Oil prices have been under pressure this week as investors raised doubts over whether an agreement on a production cut between OPEC and non-OPEC members would soon materialize.
However, even if a deal over an output cut doesn’t emerge soon; one analyst believes prices are still going to climb.
“We think even without an OPEC deal, prices are headed higher and that’s purely because of fundamentals,” Miswin Mahesh, oil analyst at Barclays, told CNBC on Friday.
“Demand, supply — when we do the numbers, we’re getting a deficit as early as Q1 to Q2.”
When looking at the first to second quarter, Mahesh said it was possible prices could head towards the USD 50 to USD 55 per barrel range.
Meanwhile, Chantico Global’s CEO Gina Sanchez argued on CNBC’s Street Signs Europe, that unless the market sees some significant news out of the OPEC meeting—which she said she didn’t anticipate—oil is likely to trade back down to around USD 40 per barrel.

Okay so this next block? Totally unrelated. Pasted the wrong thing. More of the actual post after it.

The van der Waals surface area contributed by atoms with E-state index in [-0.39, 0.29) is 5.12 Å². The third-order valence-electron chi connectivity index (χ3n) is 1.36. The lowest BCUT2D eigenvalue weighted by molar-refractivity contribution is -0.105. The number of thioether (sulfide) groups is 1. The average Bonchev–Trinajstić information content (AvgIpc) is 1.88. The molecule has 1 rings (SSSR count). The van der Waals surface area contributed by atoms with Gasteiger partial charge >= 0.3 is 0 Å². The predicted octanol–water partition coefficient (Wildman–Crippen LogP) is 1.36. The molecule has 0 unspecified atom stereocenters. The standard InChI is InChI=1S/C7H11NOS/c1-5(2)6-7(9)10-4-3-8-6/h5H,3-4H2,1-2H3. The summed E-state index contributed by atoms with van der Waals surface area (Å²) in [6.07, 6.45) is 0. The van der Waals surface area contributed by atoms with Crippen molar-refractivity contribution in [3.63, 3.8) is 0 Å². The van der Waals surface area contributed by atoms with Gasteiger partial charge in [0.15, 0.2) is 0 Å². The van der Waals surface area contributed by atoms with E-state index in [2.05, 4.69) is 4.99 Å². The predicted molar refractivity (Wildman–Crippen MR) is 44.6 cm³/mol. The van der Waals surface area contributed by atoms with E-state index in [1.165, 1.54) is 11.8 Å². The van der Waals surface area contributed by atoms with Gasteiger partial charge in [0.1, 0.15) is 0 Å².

Representatives from OPEC and non-OPEC countries are expected to begin two-day negotiations on Friday to hash out plans over a possible output-capping deal, which is expected to be presented to the OPEC meeting by the end of November, Reuters reported. However doubts over the discussions pushed crude prices into the red on Friday, with US crude at USD 49.20 and Brent at USD 50.04 at 2.00 p.m. U.K. time.
What this technical meeting suggests is that OPEC wants to convey to the market that it’s taking this output discussion very seriously; however on the face of it, it appears the “market is actually losing hope now”, Mahesh told CNBC.
“Besides the Saudis, no other country has actually come out and said we will also cut. The other GCC members might. Iran has said they don’t want a fixed number; they need a percentage number which is a moving target as well. So it’s a very, very complex and it’s just getting harder by the day,” said Mahesh.
The uncertainty over what OPEC will do to fix the current state of the energy market raises questions over what the outcome of the November talks will be.
“Looks like what we’re headed to is a namesake deal — we probably get a three to six month deal where the Saudis do something just to sort of ‘save face’,” Mahesh said.
“And their credibility’s also on the line here, as much as OPEC’s is, and the market has put a lot of faith in the Saudi word, more so than the OPEC word.”